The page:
A Native Hawaiian Place of Learning for Voyagers of the World


Holomoana - Sail Plan

Ho’okele, meaning “to steer,” is also the term for navigator and voyager.  When we think about steering a wa’a kaulua (double-hulled canoe), what comes to mind is the hoe uli, the long steering paddle that guides the canoe along the ala kai, or “sea road.”  

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Papahānaumokuākea is considered a sacred area, from which Native Hawaiians believe all life springs, and to which spirits return to after death.

It is the largest contiguous fully protected conservation area under the U.S. flag, and one of the largest marine conservation areas in the world. It encompasses 582,578 square miles of the Pacific Ocean (1,508,870 square kilometers) – an area larger than all the country’s national parks combined.

Cited from the Papahānaumokuākea Marine National Monument

Sense of Place

Learn about Papahānaumokuākea through song, stories and art. Click on the links below to explore the islands.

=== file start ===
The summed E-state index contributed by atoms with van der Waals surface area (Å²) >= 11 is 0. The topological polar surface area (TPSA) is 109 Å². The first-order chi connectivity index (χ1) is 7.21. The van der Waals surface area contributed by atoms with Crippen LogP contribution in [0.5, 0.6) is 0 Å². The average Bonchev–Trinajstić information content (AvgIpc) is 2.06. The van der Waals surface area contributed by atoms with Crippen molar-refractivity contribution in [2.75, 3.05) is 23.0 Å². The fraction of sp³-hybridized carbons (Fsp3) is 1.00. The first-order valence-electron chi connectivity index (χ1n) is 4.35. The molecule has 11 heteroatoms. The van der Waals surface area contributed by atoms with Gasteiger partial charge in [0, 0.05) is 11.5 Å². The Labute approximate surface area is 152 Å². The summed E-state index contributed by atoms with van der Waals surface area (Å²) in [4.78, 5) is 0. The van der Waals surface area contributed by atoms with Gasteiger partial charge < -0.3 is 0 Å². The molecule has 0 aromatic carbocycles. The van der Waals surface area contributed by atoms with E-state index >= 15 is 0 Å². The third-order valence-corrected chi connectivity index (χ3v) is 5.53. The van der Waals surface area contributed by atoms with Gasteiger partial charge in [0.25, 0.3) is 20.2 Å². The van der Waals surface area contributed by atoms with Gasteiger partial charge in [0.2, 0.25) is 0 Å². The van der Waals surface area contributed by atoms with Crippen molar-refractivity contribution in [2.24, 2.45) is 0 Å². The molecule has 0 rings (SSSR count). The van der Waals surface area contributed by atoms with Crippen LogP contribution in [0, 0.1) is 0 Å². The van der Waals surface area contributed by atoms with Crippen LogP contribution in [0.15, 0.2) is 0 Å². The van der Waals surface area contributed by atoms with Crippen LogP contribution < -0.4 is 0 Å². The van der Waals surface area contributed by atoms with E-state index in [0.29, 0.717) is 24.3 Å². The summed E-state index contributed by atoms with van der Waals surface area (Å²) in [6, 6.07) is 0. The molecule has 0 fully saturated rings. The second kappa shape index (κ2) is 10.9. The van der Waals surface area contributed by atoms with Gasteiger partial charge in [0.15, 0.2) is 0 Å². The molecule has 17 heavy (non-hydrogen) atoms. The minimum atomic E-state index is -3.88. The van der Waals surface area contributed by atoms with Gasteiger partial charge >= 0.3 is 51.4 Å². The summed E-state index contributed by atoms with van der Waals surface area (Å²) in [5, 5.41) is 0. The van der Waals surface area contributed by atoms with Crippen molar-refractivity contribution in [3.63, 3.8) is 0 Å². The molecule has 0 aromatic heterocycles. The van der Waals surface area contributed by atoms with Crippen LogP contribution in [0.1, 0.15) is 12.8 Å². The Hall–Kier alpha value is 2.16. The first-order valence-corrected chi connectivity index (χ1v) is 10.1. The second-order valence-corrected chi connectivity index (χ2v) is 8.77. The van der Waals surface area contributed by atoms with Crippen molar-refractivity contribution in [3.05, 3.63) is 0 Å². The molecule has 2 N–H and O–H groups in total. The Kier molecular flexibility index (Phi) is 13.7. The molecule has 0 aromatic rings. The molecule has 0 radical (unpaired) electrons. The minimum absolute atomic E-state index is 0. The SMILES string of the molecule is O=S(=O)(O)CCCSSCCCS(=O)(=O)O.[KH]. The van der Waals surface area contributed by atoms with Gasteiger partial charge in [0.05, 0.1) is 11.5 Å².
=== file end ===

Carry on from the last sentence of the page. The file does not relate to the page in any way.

Nainoa Thompson

“These precious islands are a school that holds lessons for all of humanity and the earth and our canoes are the classrooms.”

Nainoa Thompson,
Pwo Navigator and President of the Polynesian Voyaging Society (PVS)

Crew Reflection

Summer 2021

Listen to reflections from crew member, Jonah Apo, as he shares his desire to perpetuate the voyaging legacy of Hawaii.

Learning Activities

Digital Activity  / Grades 3-6 / Math

As wayfinders prepare to embark on a journey across the Pacific they will face the dilemma of what to pack for the long voyage. Learn what actual crew members bring along and what they choose to leave behind.

Digital Activity / Grades 5-8 / Science

When sailing, wayfinders must be aware of where the sun rises and sets in order to ensure they’re hading in the right direction. Learn about the location of the sun throughout the year and how it’s position helps wayfinders navigate the ocean.